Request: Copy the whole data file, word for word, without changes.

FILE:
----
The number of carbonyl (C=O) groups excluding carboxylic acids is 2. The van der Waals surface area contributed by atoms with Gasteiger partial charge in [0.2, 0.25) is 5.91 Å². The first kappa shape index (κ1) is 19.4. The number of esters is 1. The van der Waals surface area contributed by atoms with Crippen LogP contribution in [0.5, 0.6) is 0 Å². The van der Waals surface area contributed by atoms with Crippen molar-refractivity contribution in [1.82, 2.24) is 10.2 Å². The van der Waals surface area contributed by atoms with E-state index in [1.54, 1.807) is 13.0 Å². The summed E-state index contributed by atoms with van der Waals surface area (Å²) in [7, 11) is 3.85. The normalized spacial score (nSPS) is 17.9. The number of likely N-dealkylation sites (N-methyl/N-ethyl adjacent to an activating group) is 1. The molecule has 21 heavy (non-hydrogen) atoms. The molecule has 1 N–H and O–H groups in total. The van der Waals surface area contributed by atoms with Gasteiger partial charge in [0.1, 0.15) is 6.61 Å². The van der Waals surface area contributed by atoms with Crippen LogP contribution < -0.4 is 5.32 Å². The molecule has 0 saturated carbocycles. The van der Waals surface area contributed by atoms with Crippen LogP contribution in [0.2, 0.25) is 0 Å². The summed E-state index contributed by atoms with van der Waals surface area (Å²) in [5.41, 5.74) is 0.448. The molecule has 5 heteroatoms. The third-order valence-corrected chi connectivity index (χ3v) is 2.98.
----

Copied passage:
The number of carbonyl (C=O) groups excluding carboxylic acids is 2. The van der Waals surface area contributed by atoms with Gasteiger partial charge in [0.2, 0.25) is 5.91 Å². The first kappa shape index (κ1) is 19.4. The number of esters is 1. The van der Waals surface area contributed by atoms with Crippen LogP contribution in [0.5, 0.6) is 0 Å². The van der Waals surface area contributed by atoms with Crippen molar-refractivity contribution in [1.82, 2.24) is 10.2 Å². The van der Waals surface area contributed by atoms with E-state index in [1.54, 1.807) is 13.0 Å². The summed E-state index contributed by atoms with van der Waals surface area (Å²) in [7, 11) is 3.85. The normalized spacial score (nSPS) is 17.9. The number of likely N-dealkylation sites (N-methyl/N-ethyl adjacent to an activating group) is 1. The molecule has 21 heavy (non-hydrogen) atoms. The molecule has 1 N–H and O–H groups in total. The van der Waals surface area contributed by atoms with Gasteiger partial charge in [0.1, 0.15) is 6.61 Å². The van der Waals surface area contributed by atoms with Crippen LogP contribution < -0.4 is 5.32 Å². The molecule has 0 saturated carbocycles. The van der Waals surface area contributed by atoms with Crippen LogP contribution in [0.2, 0.25) is 0 Å². The summed E-state index contributed by atoms with van der Waals surface area (Å²) in [5.41, 5.74) is 0.448. The molecule has 5 heteroatoms. The third-order valence-corrected chi connectivity index (χ3v) is 2.98.